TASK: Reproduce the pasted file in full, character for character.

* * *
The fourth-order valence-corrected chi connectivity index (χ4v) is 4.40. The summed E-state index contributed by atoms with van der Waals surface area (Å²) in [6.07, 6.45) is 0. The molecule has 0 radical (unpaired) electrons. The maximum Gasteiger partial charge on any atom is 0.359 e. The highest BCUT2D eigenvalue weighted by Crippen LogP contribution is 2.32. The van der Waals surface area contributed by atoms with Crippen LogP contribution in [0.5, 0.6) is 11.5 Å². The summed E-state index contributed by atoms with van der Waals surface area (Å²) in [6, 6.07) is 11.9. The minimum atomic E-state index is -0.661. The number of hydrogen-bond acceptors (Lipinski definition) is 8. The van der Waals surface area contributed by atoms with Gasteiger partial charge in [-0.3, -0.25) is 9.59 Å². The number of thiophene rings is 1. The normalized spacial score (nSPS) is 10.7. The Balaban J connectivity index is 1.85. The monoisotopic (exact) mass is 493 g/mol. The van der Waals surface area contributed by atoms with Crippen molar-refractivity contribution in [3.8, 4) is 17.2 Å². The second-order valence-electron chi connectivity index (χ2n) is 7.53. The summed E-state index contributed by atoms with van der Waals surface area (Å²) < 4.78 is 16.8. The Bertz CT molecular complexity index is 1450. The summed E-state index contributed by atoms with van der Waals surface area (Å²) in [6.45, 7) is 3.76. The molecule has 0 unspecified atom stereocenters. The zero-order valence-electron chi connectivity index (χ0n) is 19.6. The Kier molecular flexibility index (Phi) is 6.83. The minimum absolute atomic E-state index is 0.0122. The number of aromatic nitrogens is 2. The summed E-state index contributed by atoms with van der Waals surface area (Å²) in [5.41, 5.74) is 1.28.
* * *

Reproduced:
The fourth-order valence-corrected chi connectivity index (χ4v) is 4.40. The summed E-state index contributed by atoms with van der Waals surface area (Å²) in [6.07, 6.45) is 0. The molecule has 0 radical (unpaired) electrons. The maximum Gasteiger partial charge on any atom is 0.359 e. The highest BCUT2D eigenvalue weighted by Crippen LogP contribution is 2.32. The van der Waals surface area contributed by atoms with Crippen LogP contribution in [0.5, 0.6) is 11.5 Å². The summed E-state index contributed by atoms with van der Waals surface area (Å²) in [6, 6.07) is 11.9. The minimum atomic E-state index is -0.661. The number of hydrogen-bond acceptors (Lipinski definition) is 8. The van der Waals surface area contributed by atoms with Gasteiger partial charge in [-0.3, -0.25) is 9.59 Å². The number of thiophene rings is 1. The normalized spacial score (nSPS) is 10.7. The Balaban J connectivity index is 1.85. The monoisotopic (exact) mass is 493 g/mol. The van der Waals surface area contributed by atoms with Crippen molar-refractivity contribution in [3.8, 4) is 17.2 Å². The second-order valence-electron chi connectivity index (χ2n) is 7.53. The summed E-state index contributed by atoms with van der Waals surface area (Å²) < 4.78 is 16.8. The Bertz CT molecular complexity index is 1450. The summed E-state index contributed by atoms with van der Waals surface area (Å²) in [6.45, 7) is 3.76. The molecule has 0 unspecified atom stereocenters. The zero-order valence-electron chi connectivity index (χ0n) is 19.6. The Kier molecular flexibility index (Phi) is 6.83. The minimum absolute atomic E-state index is 0.0122. The number of aromatic nitrogens is 2. The summed E-state index contributed by atoms with van der Waals surface area (Å²) in [5.41, 5.74) is 1.28.